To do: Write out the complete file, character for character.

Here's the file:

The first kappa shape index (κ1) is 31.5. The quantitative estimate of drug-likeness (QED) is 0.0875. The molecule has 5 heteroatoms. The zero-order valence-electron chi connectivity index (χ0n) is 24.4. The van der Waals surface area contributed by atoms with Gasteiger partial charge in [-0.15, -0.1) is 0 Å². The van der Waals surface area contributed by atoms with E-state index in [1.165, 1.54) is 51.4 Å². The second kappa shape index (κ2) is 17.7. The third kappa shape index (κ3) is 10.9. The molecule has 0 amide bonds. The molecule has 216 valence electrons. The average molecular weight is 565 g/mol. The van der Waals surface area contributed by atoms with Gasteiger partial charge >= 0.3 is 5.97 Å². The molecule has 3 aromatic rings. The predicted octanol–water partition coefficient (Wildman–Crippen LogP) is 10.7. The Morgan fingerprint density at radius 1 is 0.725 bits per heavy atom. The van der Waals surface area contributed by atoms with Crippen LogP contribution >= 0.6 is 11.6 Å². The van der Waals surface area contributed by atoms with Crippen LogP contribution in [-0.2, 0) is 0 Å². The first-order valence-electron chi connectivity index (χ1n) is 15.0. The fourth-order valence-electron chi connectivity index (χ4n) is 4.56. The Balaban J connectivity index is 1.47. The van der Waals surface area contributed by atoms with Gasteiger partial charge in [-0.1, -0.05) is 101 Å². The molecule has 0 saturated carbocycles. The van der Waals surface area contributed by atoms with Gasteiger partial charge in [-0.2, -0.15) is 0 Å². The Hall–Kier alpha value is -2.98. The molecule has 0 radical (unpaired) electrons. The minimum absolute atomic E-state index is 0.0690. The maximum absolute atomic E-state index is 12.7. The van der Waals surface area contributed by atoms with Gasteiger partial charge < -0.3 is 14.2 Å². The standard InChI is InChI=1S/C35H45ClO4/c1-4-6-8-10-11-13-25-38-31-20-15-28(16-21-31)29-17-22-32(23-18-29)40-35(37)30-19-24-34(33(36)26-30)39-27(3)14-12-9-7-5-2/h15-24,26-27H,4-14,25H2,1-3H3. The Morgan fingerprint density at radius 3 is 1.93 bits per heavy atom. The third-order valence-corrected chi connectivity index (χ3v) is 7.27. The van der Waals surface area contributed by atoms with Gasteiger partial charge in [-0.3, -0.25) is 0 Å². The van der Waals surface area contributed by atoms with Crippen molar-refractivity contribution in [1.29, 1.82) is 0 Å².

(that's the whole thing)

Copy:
The first kappa shape index (κ1) is 31.5. The quantitative estimate of drug-likeness (QED) is 0.0875. The molecule has 5 heteroatoms. The zero-order valence-electron chi connectivity index (χ0n) is 24.4. The van der Waals surface area contributed by atoms with Gasteiger partial charge in [-0.15, -0.1) is 0 Å². The van der Waals surface area contributed by atoms with E-state index in [1.165, 1.54) is 51.4 Å². The second kappa shape index (κ2) is 17.7. The third kappa shape index (κ3) is 10.9. The molecule has 0 amide bonds. The molecule has 216 valence electrons. The average molecular weight is 565 g/mol. The van der Waals surface area contributed by atoms with Gasteiger partial charge >= 0.3 is 5.97 Å². The molecule has 3 aromatic rings. The predicted octanol–water partition coefficient (Wildman–Crippen LogP) is 10.7. The Morgan fingerprint density at radius 1 is 0.725 bits per heavy atom. The van der Waals surface area contributed by atoms with Crippen LogP contribution >= 0.6 is 11.6 Å². The van der Waals surface area contributed by atoms with Crippen LogP contribution in [-0.2, 0) is 0 Å². The first-order valence-electron chi connectivity index (χ1n) is 15.0. The fourth-order valence-electron chi connectivity index (χ4n) is 4.56. The Balaban J connectivity index is 1.47. The van der Waals surface area contributed by atoms with Gasteiger partial charge in [-0.1, -0.05) is 101 Å². The molecule has 0 saturated carbocycles. The van der Waals surface area contributed by atoms with Gasteiger partial charge in [-0.2, -0.15) is 0 Å². The Hall–Kier alpha value is -2.98. The molecule has 0 radical (unpaired) electrons. The minimum absolute atomic E-state index is 0.0690. The maximum absolute atomic E-state index is 12.7. The van der Waals surface area contributed by atoms with Gasteiger partial charge < -0.3 is 14.2 Å². The standard InChI is InChI=1S/C35H45ClO4/c1-4-6-8-10-11-13-25-38-31-20-15-28(16-21-31)29-17-22-32(23-18-29)40-35(37)30-19-24-34(33(36)26-30)39-27(3)14-12-9-7-5-2/h15-24,26-27H,4-14,25H2,1-3H3. The Morgan fingerprint density at radius 3 is 1.93 bits per heavy atom. The third-order valence-corrected chi connectivity index (χ3v) is 7.27. The van der Waals surface area contributed by atoms with Gasteiger partial charge in [-0.3, -0.25) is 0 Å². The van der Waals surface area contributed by atoms with Crippen molar-refractivity contribution in [1.29, 1.82) is 0 Å².